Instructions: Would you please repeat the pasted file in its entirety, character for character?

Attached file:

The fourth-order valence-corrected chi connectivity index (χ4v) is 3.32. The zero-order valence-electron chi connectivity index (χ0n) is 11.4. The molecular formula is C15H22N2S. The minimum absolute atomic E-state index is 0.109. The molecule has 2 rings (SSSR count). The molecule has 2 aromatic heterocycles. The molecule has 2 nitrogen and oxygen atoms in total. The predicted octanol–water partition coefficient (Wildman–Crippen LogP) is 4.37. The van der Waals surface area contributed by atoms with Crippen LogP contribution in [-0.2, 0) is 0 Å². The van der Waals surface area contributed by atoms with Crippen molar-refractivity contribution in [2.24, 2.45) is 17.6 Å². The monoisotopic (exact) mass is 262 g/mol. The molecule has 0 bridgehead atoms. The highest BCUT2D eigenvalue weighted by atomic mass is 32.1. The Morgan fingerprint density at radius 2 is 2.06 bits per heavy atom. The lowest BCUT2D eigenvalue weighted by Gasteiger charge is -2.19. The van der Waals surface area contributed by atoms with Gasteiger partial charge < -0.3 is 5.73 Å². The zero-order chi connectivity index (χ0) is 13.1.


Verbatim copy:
The fourth-order valence-corrected chi connectivity index (χ4v) is 3.32. The zero-order valence-electron chi connectivity index (χ0n) is 11.4. The molecular formula is C15H22N2S. The minimum absolute atomic E-state index is 0.109. The molecule has 2 rings (SSSR count). The molecule has 2 aromatic heterocycles. The molecule has 2 nitrogen and oxygen atoms in total. The predicted octanol–water partition coefficient (Wildman–Crippen LogP) is 4.37. The van der Waals surface area contributed by atoms with Crippen LogP contribution in [-0.2, 0) is 0 Å². The van der Waals surface area contributed by atoms with Crippen molar-refractivity contribution in [2.24, 2.45) is 17.6 Å². The monoisotopic (exact) mass is 262 g/mol. The molecule has 0 bridgehead atoms. The highest BCUT2D eigenvalue weighted by atomic mass is 32.1. The Morgan fingerprint density at radius 2 is 2.06 bits per heavy atom. The lowest BCUT2D eigenvalue weighted by Gasteiger charge is -2.19. The van der Waals surface area contributed by atoms with Gasteiger partial charge < -0.3 is 5.73 Å². The zero-order chi connectivity index (χ0) is 13.1.